During the years ended December 31, 2020 and 2019, the Company had the following loan activity (dollars in thousands):
 
   
Mortgage Loans
 
Other Notes
 
Total
   
Properties  
 
Investment  
 
Investment  
 
Investment  
Principal, December 31, 2018
   52   $      42,660  $      2,082  $      44,742  
Principal payments and payoffs
   (9  (10,927  (110  (11,037
                  
Principal, December 31, 2019
   43   31,733   1,972   33,705 
Principal payments and payoffs
   (43  (31,733  (1,972  (33,705
                  
Principal, December 31, 2020
           0  $0  $0  $0 
                  
Impairments and Allowance for Credit Losses
The following table summarizes total impairments and allowance for credit losses recognized in continuing and discontinued operations on the accompanying consolidated statements of operations (in thousands):
 
   
        Year Ended December 31,        
   
      2020        
 
        2019        
 
        2018        
Real estate
 
asset impairment
  $59,206   $24,130   $17,193  
Intangible asset impairment (recovery)
   22,118   (39  492 
Allowance for credit losses on direct financing leases
   152      0 
Reversal for credit losses on loans receivable
   0      (17
             
Total impairment loss
  $    81,476  $    24,091   $    17,668 
              
 
86

SPIRIT REALTY CAPITAL, INC. and SPIRIT REALTY, L.P.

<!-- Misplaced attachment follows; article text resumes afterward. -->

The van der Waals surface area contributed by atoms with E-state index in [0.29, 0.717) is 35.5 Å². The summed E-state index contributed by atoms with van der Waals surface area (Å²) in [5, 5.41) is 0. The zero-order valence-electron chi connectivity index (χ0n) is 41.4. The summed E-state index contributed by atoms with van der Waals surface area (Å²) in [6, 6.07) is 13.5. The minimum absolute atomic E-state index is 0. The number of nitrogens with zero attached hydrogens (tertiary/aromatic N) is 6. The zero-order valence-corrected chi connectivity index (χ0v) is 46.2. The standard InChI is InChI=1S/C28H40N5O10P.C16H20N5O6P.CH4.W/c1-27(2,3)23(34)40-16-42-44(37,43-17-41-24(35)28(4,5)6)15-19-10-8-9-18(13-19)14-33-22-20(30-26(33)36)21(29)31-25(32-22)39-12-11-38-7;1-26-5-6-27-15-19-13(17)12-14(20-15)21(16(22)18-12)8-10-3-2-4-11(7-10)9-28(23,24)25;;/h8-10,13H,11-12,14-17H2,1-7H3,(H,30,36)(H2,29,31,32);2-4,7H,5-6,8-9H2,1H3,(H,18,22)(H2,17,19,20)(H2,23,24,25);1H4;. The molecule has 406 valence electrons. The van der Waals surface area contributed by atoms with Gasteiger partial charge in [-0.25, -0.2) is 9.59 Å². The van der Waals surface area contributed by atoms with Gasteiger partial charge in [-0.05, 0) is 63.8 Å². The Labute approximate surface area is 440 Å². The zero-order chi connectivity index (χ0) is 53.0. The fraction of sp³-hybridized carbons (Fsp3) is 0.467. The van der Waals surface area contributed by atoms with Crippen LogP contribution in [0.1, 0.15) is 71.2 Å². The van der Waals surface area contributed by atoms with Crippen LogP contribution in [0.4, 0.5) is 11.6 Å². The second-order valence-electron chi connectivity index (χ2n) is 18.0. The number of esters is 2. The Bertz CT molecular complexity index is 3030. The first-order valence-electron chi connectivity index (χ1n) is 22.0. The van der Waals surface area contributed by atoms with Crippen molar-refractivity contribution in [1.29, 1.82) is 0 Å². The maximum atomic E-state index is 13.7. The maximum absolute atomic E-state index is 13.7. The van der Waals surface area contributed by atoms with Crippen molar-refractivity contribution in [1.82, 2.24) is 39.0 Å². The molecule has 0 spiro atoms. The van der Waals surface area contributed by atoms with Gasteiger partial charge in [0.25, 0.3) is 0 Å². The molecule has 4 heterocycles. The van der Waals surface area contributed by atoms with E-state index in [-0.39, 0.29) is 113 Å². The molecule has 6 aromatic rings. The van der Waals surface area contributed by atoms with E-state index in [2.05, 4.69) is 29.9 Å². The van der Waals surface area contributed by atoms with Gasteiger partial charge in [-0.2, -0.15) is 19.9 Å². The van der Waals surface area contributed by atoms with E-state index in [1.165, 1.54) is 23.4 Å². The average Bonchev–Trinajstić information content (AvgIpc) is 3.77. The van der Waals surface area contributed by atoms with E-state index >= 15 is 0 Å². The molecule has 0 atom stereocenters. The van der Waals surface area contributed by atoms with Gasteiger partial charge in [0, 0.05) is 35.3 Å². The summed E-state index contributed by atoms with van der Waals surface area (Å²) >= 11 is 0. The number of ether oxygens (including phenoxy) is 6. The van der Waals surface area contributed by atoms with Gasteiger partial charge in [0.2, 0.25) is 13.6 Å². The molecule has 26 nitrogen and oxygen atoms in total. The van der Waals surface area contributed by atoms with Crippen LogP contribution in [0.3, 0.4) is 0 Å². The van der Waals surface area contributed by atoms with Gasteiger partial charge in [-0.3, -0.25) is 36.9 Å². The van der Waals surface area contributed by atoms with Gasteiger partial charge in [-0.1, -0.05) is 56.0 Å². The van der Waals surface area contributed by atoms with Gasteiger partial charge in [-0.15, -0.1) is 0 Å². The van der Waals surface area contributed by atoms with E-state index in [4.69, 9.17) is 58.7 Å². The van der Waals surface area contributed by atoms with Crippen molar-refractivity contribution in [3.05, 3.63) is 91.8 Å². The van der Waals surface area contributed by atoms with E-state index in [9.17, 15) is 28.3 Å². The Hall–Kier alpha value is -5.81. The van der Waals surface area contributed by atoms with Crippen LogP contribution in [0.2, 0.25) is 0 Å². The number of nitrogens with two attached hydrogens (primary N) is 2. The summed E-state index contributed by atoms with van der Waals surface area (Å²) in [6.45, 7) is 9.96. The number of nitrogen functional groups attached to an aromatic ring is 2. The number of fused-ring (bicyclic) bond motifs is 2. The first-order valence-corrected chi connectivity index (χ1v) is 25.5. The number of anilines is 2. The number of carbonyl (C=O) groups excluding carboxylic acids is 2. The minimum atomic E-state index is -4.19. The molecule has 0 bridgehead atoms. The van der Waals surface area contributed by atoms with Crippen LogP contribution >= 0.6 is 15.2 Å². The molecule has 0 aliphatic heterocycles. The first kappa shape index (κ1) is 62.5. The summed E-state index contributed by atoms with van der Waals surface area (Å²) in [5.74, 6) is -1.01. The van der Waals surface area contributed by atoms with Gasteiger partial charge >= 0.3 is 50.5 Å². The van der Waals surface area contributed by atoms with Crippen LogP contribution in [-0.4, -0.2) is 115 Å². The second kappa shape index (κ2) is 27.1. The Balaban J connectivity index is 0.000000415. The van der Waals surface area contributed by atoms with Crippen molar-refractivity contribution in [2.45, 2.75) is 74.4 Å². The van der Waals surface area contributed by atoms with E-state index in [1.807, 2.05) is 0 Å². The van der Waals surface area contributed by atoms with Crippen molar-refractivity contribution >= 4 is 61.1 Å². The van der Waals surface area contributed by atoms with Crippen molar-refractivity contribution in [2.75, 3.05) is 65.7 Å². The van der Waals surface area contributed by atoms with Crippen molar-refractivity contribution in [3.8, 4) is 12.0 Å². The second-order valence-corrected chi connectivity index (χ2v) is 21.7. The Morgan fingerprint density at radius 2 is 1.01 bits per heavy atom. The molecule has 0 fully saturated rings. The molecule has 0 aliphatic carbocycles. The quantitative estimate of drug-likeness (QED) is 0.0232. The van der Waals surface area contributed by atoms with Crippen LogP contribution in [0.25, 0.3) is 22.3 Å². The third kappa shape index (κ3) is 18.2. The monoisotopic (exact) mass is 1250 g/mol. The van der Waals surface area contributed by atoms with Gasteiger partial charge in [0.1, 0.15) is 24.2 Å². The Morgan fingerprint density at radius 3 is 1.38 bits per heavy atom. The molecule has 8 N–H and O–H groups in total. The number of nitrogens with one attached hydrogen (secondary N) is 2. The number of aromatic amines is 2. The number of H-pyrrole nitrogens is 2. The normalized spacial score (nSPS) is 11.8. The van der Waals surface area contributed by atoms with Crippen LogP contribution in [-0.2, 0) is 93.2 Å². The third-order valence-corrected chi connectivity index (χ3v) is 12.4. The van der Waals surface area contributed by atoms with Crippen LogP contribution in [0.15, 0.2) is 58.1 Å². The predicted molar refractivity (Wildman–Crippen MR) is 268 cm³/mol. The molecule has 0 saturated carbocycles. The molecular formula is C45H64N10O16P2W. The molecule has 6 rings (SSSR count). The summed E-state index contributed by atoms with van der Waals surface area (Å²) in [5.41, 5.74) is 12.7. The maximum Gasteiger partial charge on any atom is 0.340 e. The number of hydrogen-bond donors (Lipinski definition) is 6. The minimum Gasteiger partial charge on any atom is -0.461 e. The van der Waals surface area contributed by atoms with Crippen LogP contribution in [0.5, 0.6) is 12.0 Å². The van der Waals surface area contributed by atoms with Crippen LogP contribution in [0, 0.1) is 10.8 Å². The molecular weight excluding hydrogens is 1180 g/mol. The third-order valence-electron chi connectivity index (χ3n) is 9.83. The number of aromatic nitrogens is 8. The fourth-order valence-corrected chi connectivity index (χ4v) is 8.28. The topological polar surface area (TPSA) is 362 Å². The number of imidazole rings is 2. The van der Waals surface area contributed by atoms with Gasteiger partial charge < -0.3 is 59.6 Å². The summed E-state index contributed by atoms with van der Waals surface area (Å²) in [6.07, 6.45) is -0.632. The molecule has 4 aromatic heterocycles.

Notes to Consolidated Financial Statements - (continued)
December 31, 2020
 
NOTE 4. DEBT
The debt of the Company and the Operating Partnership are the same, except for the presentation of the Convertible Notes which were issued by the Company. Subsequently, an intercompany note between the Company and the Operating Partnership was executed with terms identical to those of the Convertible Notes. Therefore, in the consolidated balance sheet of the Operating Partnership, the amounts related to the Convertible Notes are reflected as notes payable to Spirit Realty Capital, Inc., net. The Company’s debt is summarized below (dollars in thousands):
 
  
2020 Weighted

Average Effective

Interest Rates
 (1)
  
2020 Weighted

Average Stated

Rates
 (2)
  
2020 Weighted

Average Remaining
Years to Maturity
 (3)
  
December 31,

2020
  
December 31,

2019
 
Revolving credit facilities
   5.12%        2.3   $   $116,500  
Term loans
   2.57%    1.65%    1.3    178,000    
Senior Unsecured Notes
   3.80%    3.61%    8.2    1,950,000   1,500,000 
CMBS
   5.80%    5.47%    2.8    214,237   218,338 
Convertible Notes
         5.54%          3.75%            0.4    190,426   345,000 
                         
Total debt